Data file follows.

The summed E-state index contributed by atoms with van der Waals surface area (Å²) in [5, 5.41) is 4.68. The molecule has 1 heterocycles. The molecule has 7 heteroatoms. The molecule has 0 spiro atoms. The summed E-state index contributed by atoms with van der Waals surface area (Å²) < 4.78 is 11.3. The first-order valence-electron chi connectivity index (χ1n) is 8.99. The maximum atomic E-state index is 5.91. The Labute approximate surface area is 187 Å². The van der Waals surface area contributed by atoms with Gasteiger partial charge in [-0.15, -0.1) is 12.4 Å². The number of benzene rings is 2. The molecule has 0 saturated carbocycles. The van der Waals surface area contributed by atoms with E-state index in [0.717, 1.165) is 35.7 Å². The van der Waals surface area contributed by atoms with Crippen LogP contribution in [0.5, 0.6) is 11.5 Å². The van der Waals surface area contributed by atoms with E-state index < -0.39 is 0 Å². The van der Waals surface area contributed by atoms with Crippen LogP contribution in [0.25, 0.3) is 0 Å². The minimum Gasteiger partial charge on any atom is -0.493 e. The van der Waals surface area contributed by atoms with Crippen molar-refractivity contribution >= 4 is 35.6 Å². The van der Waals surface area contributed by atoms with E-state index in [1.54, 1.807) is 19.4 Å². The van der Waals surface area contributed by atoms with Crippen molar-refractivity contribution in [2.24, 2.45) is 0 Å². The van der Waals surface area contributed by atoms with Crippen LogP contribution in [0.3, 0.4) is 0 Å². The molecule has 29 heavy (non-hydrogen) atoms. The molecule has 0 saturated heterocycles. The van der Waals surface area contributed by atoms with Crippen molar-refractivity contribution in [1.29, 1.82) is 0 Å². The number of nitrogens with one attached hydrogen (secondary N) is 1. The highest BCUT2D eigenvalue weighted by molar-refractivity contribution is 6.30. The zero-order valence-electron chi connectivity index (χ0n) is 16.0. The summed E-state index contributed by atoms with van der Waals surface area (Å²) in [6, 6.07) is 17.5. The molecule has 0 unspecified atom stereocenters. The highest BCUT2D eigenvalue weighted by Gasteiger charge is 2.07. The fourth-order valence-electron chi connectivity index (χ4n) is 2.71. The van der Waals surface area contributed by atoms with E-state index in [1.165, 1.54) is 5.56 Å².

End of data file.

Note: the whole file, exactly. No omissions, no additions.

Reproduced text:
The summed E-state index contributed by atoms with van der Waals surface area (Å²) in [5, 5.41) is 4.68. The molecule has 1 heterocycles. The molecule has 7 heteroatoms. The molecule has 0 spiro atoms. The summed E-state index contributed by atoms with van der Waals surface area (Å²) < 4.78 is 11.3. The first-order valence-electron chi connectivity index (χ1n) is 8.99. The maximum atomic E-state index is 5.91. The Labute approximate surface area is 187 Å². The van der Waals surface area contributed by atoms with Gasteiger partial charge in [-0.15, -0.1) is 12.4 Å². The number of benzene rings is 2. The molecule has 0 saturated carbocycles. The van der Waals surface area contributed by atoms with E-state index in [0.717, 1.165) is 35.7 Å². The van der Waals surface area contributed by atoms with Crippen LogP contribution in [0.5, 0.6) is 11.5 Å². The van der Waals surface area contributed by atoms with E-state index < -0.39 is 0 Å². The van der Waals surface area contributed by atoms with Crippen LogP contribution in [0.25, 0.3) is 0 Å². The minimum Gasteiger partial charge on any atom is -0.493 e. The van der Waals surface area contributed by atoms with Crippen molar-refractivity contribution >= 4 is 35.6 Å². The van der Waals surface area contributed by atoms with E-state index in [1.54, 1.807) is 19.4 Å². The van der Waals surface area contributed by atoms with Crippen molar-refractivity contribution in [2.24, 2.45) is 0 Å². The van der Waals surface area contributed by atoms with Crippen LogP contribution in [0.3, 0.4) is 0 Å². The molecule has 29 heavy (non-hydrogen) atoms. The molecule has 0 saturated heterocycles. The van der Waals surface area contributed by atoms with Crippen molar-refractivity contribution in [1.29, 1.82) is 0 Å². The number of nitrogens with one attached hydrogen (secondary N) is 1. The highest BCUT2D eigenvalue weighted by molar-refractivity contribution is 6.30. The zero-order valence-electron chi connectivity index (χ0n) is 16.0. The summed E-state index contributed by atoms with van der Waals surface area (Å²) in [6, 6.07) is 17.5. The molecule has 0 unspecified atom stereocenters. The highest BCUT2D eigenvalue weighted by Gasteiger charge is 2.07. The fourth-order valence-electron chi connectivity index (χ4n) is 2.71. The van der Waals surface area contributed by atoms with E-state index in [1.165, 1.54) is 5.56 Å².